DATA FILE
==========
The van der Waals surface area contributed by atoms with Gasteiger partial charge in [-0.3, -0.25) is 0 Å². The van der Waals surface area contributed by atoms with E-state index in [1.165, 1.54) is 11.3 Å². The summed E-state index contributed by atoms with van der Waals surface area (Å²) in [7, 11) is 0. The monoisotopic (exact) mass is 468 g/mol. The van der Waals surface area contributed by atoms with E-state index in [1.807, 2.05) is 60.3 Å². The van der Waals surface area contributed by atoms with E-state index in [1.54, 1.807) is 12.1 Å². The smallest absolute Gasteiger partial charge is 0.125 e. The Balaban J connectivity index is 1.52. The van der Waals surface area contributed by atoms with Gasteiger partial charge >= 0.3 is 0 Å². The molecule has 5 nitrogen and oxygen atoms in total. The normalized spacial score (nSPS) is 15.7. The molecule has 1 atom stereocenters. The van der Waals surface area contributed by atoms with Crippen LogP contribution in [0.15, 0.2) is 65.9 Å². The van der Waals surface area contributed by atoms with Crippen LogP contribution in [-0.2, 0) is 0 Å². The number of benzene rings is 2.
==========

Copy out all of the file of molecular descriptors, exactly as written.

The van der Waals surface area contributed by atoms with Gasteiger partial charge in [-0.3, -0.25) is 0 Å². The van der Waals surface area contributed by atoms with E-state index in [1.165, 1.54) is 11.3 Å². The summed E-state index contributed by atoms with van der Waals surface area (Å²) in [7, 11) is 0. The monoisotopic (exact) mass is 468 g/mol. The van der Waals surface area contributed by atoms with E-state index in [1.807, 2.05) is 60.3 Å². The van der Waals surface area contributed by atoms with E-state index in [1.54, 1.807) is 12.1 Å². The smallest absolute Gasteiger partial charge is 0.125 e. The Balaban J connectivity index is 1.52. The van der Waals surface area contributed by atoms with Gasteiger partial charge >= 0.3 is 0 Å². The molecule has 5 nitrogen and oxygen atoms in total. The normalized spacial score (nSPS) is 15.7. The molecule has 1 atom stereocenters. The van der Waals surface area contributed by atoms with Crippen LogP contribution in [0.15, 0.2) is 65.9 Å². The van der Waals surface area contributed by atoms with Crippen LogP contribution in [-0.2, 0) is 0 Å². The number of benzene rings is 2.